By popular request, I will tell my Katrina story. At one point I thought about writing a book about the whole damn thing, but I figure by the time I did that, the whole world will have had enough about Katrina and won't want to hear anymore. Maybe that's not quite true, since some of you out there still have interest. I expect this to be rather long, but a journey of a thousand words starts with a single step, or something like that. So, without further ado, here we go...
There's a morbid joke on the Mississippi Gulf Coast that Hurricane Camille killed more people in 2005 than it did in 1969.
When Camille plowed through the Gulf Coast in August 1969, everyone thought they had witnessed just about the worst fury that Mother Nature could throw. Camille made landfall as a deadly Category Five, one of only three to strike the United States in the last 155 years. Top winds reached over 190 mph, and some have estimated gusts as high as 210 mph. The NOAA ranked Camille as the second most intense US storm on record, the top prize going to an unnamed monster commonly called the "Labor Day Hurricane" that hit the Florida Keys in 1935.
Camille defined a generation on the Coast. People remember the apartment complex in Pass Christian, MS, where people supposedly partied through the storm until they drowned. Others recall the complete devastation afterwards, with entire city blocks leveled. Many Civil War era mansions in Pass Christian and Long Beach miraculously survived, a testament to their solid construction. What was destroyed was eventually rebuilt, and by the 1990s, the Coast underwent a commercial boom, thanks in large part to the new and opulent casinos such as the Beau Rivage and the Grand. Gulfport and Biloxi had gone from sleepy backwater beach towns to tourist destinations.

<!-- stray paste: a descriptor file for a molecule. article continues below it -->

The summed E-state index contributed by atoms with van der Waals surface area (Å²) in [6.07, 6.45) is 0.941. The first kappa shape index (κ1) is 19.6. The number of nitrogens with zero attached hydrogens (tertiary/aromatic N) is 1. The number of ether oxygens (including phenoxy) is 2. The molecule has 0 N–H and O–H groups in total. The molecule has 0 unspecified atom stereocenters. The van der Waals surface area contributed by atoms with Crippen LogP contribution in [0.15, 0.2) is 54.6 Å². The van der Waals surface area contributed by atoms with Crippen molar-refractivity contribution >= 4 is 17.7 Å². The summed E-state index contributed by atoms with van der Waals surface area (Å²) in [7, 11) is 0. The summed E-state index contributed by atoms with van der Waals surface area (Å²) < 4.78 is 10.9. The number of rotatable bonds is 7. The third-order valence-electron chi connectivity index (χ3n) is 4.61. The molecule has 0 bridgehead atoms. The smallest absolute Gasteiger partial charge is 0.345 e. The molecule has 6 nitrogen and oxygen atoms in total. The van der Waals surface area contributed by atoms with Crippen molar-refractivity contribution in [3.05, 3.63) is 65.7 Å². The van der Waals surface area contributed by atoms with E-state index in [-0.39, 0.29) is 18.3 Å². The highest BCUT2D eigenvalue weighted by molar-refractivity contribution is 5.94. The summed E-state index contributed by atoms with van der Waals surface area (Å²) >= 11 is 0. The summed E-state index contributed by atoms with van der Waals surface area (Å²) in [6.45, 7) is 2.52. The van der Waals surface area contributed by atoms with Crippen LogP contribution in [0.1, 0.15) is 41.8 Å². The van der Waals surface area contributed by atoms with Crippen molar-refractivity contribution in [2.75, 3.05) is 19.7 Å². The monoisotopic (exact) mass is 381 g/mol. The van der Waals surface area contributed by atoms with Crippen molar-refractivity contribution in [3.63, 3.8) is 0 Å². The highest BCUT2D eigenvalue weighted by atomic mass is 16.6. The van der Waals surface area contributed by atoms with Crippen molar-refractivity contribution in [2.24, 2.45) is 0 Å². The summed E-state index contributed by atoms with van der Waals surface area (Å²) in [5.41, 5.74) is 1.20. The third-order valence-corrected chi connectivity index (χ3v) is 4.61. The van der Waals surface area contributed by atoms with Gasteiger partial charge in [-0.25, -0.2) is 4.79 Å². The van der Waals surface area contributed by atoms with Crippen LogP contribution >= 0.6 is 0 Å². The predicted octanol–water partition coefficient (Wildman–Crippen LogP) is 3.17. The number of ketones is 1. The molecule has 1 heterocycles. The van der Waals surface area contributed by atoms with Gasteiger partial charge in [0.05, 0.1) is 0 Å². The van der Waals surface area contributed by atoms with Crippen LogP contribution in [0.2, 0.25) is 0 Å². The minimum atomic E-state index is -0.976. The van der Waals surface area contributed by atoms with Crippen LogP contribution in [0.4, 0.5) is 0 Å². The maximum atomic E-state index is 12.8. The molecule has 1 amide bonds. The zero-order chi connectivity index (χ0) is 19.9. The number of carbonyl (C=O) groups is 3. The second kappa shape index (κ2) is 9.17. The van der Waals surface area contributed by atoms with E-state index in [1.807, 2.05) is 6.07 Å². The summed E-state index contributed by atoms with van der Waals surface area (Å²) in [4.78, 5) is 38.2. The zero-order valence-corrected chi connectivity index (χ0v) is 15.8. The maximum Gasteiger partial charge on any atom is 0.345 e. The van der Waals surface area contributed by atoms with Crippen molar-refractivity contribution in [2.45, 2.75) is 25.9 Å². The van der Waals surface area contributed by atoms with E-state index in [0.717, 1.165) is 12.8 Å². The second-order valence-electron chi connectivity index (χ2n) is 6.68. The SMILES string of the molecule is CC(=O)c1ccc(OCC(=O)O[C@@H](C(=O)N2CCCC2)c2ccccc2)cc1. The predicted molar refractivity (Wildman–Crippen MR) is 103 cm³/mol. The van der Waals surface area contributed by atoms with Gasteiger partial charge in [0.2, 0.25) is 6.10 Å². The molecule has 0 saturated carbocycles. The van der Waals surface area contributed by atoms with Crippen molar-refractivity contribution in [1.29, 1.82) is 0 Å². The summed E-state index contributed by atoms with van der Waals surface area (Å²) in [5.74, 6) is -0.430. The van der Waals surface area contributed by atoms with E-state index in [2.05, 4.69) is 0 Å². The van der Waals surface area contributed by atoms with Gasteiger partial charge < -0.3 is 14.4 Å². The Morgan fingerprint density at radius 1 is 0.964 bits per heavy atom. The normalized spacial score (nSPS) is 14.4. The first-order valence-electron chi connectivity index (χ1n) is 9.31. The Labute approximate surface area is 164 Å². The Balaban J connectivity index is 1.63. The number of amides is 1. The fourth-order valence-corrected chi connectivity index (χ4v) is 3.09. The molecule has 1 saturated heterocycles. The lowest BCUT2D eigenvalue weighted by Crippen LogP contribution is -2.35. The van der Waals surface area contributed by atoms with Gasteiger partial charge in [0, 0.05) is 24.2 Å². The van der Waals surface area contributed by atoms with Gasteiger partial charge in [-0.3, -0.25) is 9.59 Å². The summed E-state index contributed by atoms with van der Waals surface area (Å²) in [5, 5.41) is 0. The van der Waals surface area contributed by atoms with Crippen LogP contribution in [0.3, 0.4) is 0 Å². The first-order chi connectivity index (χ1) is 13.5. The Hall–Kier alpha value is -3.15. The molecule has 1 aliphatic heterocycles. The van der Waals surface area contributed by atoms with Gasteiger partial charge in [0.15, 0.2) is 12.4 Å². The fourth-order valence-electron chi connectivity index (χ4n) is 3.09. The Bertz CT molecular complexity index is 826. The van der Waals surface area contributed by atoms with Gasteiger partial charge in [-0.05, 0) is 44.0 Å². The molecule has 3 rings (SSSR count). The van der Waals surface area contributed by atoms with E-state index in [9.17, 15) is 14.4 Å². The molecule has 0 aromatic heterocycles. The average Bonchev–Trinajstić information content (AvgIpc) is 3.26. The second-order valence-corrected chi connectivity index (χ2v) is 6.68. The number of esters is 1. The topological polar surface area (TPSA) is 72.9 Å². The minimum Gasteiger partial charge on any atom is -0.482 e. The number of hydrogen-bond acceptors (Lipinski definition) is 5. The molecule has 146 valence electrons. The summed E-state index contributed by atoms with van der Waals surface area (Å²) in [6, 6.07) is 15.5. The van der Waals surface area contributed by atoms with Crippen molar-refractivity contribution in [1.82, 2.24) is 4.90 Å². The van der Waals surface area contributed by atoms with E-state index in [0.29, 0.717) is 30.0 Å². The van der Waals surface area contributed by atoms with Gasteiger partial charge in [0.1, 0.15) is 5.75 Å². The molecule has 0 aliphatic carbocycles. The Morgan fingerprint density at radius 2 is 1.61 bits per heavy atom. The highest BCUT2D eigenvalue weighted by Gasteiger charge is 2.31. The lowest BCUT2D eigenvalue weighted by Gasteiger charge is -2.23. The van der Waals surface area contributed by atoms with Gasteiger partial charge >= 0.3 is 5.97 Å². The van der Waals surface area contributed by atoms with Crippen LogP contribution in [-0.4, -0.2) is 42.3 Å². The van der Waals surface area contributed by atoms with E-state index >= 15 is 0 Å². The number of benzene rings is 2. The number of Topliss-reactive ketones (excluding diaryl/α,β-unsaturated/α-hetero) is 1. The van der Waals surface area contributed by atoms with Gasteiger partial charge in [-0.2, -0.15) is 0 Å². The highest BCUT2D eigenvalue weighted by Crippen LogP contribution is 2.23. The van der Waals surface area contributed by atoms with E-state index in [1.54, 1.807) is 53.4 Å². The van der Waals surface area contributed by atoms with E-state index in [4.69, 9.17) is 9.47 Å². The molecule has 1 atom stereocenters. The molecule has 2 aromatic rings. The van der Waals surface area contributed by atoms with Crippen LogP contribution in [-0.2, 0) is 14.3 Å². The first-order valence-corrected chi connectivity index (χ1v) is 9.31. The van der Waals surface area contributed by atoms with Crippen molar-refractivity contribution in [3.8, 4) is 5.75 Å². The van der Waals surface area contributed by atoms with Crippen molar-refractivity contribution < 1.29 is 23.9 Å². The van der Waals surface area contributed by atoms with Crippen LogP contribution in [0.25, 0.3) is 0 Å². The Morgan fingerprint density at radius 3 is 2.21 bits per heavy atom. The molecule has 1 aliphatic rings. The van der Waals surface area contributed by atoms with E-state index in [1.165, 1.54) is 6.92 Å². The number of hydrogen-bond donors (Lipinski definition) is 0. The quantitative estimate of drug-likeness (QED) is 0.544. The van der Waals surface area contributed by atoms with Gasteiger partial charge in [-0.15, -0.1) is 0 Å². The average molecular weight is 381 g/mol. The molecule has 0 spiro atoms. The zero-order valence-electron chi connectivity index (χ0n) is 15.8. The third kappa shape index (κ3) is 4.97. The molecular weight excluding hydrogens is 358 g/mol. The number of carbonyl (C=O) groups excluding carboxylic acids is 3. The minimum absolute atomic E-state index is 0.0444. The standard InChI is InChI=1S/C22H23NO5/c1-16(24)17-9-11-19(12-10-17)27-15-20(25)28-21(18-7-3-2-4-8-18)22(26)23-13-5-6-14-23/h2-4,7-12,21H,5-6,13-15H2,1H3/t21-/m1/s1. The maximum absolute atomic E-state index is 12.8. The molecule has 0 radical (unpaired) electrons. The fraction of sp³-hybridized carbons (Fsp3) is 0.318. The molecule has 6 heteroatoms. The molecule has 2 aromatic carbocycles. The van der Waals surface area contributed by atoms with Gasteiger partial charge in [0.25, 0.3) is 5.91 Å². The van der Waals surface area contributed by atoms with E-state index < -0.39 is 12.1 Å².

Further east, the towns of Bay St. Louis and Waveland were doing well enough for themselves, if not quite as popular as the larger cities to their west. According to the 2000 census, Waveland had nearly 6700 residents, with another 8200 in Bay St. Louis. Casino Magic brought jobs, revenue, and famous jazz clarinet player Pete Fountain to the county. NASA's Stennis Space Center complex, site of rocket engine development and testing ever since the Saturn V took America to the moon, also hosted aerospace corporations and military and government agencies. New Orleans residents tired of the bustle of the city retired to Waveland, one of the last beachfront communities in the country where even ordinary Joes could own beachfront property. The surrounding Hancock County, Mississippi was one of the fastest-growing counties in the state.
Thanks to that growth, the area needed another pediatrician. My family and I travelled to Bay St. Louis in October 2003 and immediately fell in love with the area. We moved down January 1, 2004 and opened my pediatric practice about 6 weeks later.
Living anywhere on the Gulf or Atlantic Coasts--from the southern tip of Texas, around to Key West, up to the rocky beaches of New England--means hurricanes are always a possibility from June to November. In mid-September 2004, Hurricane Ivan was approaching the Mississippi and Alabama coasts, with Waveland and Bay St. Louis on the western edge of the National Hurricane Center's predicted landfall. We decided it best to leave town; however, not having friends or family anywhere nearby, we drove west until we found a vacant hotel room. Unfortunately, much of New Orleans also had the same plan.
We drove 17 hours to Dallas, Texas. Me, my wife, our 2 boys, and 2 dogs were exhausted, but we were safe. My wife wanted to make the trip a mini-vacation, but I was anxious to return to our home and my work. And when we did return, we found 2 large tree limbs down in our yard. The house was untouched, our town was largely untouched, and life had continued uninterrupted. Ivan had made a last-minute turn to the east, which was very unfortunate for eastern Alabama and Pensacola, FL, but it meant only a tropical storm in Hancock County, MS.
And so, on Friday August 26, 2005, when the National Hurricane Center was showing a large hurricane crossing Florida and entering the Gulf of Mexico, we felt little urgency. We knew that it was still too early to make an accurate landfall prediction, and besides: even if it did hit our town, the area had already weathered one of the worst storms in recorded history. Our neighbor, an Emergency Room physician who endured Betsy in New Orleans in 1965, and then Camille in Waveland, offered this prognosis: "I probably wouldn't stay through the storm, but I think we'll be okay."
To be continued...